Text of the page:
Influencers of effective partnership working between voluntary community sector organisations in Liverpool
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AbstractWith the election of a Coalition Government in May 2010, the concept of “partnership” has never been so prominent in public policy. This builds on a foundation of partnership working playing an increasing role in the policy arena following on from ‘New Labour’s Modernisation Strategy’ and initiatives such as area regeneration partnerships. Partnership working has become the recognised solution to addressing entrenched complex social issues, such as poverty, based on the recognition that a single public agency cannot address the complexity of social problems alone. Furthermore, the Voluntary Community Sector (VCS) is becoming of greater concern to policy makers with the recognition that the sector plays a fundamental public service delivery role, especially to vulnerable and disadvantaged communities. This remit is likely to increase with the publication in October 2010, of the Coalition’s Government strategy for Voluntary Community Sector organisations, which places the sector as central to transforming public service delivery and building the Government’s civil society vision. However, it is well-established that the public sector as a whole is facing in mounting finanical pressure and all public agencies will be required to deliver both greater efficiencies and service improvements. Against a background of increasing partnerships, a more visible role for the VCS, and significantly reducing resources, VCS organisations will increasingly have to work together to achieve their aims and maintain service delivery to vulnerable people. Therefore, this research will seek to understand the drivers and factors influencing partnership working between VCS organisations, through undertaking a comprehensive literature review and primary research. An ‘interpretivist’ paradigm underpins a case study approach with five VCS organisations in Liverpool. Semi-structured interviews will be conducted with key managers from the Case Study organisations supported by a limited amount of documentary evidence. The primary research data will be analysed to identify key themes and the outcomes explored in the context of the literature. An analysis of specific factors influencing partnerships will be undertaken to improve our understanding of effective partnerships between VCS organisations.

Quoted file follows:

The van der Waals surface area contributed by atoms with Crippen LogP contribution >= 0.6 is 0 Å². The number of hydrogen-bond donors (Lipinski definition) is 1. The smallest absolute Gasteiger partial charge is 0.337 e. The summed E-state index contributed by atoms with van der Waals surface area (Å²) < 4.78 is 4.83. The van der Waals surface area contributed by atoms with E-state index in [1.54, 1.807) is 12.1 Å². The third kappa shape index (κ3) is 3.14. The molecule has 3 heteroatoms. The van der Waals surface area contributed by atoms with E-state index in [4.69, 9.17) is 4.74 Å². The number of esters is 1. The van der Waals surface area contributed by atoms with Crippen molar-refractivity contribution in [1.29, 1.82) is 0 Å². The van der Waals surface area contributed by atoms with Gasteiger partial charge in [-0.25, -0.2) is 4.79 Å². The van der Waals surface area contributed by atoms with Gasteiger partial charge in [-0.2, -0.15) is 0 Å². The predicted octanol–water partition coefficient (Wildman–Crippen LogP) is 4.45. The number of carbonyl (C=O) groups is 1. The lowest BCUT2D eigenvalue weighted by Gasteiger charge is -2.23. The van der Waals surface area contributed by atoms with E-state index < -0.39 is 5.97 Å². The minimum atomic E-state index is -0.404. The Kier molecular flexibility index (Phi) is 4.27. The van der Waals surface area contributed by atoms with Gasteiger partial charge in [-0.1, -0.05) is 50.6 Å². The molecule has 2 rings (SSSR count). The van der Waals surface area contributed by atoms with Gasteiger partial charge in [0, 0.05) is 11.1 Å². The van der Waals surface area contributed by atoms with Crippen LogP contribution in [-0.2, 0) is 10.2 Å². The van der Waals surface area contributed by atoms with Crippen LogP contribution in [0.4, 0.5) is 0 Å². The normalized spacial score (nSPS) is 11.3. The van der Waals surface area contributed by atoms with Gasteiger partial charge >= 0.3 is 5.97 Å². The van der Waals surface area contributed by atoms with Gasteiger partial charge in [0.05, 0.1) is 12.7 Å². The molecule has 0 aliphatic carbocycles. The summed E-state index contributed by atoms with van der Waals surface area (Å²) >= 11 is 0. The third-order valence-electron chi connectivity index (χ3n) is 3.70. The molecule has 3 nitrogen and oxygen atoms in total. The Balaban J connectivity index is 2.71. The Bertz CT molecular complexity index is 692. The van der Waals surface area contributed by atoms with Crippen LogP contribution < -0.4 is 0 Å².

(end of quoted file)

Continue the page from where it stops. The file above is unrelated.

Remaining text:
PublisherUniversity of Chester
TypeThesis or dissertation
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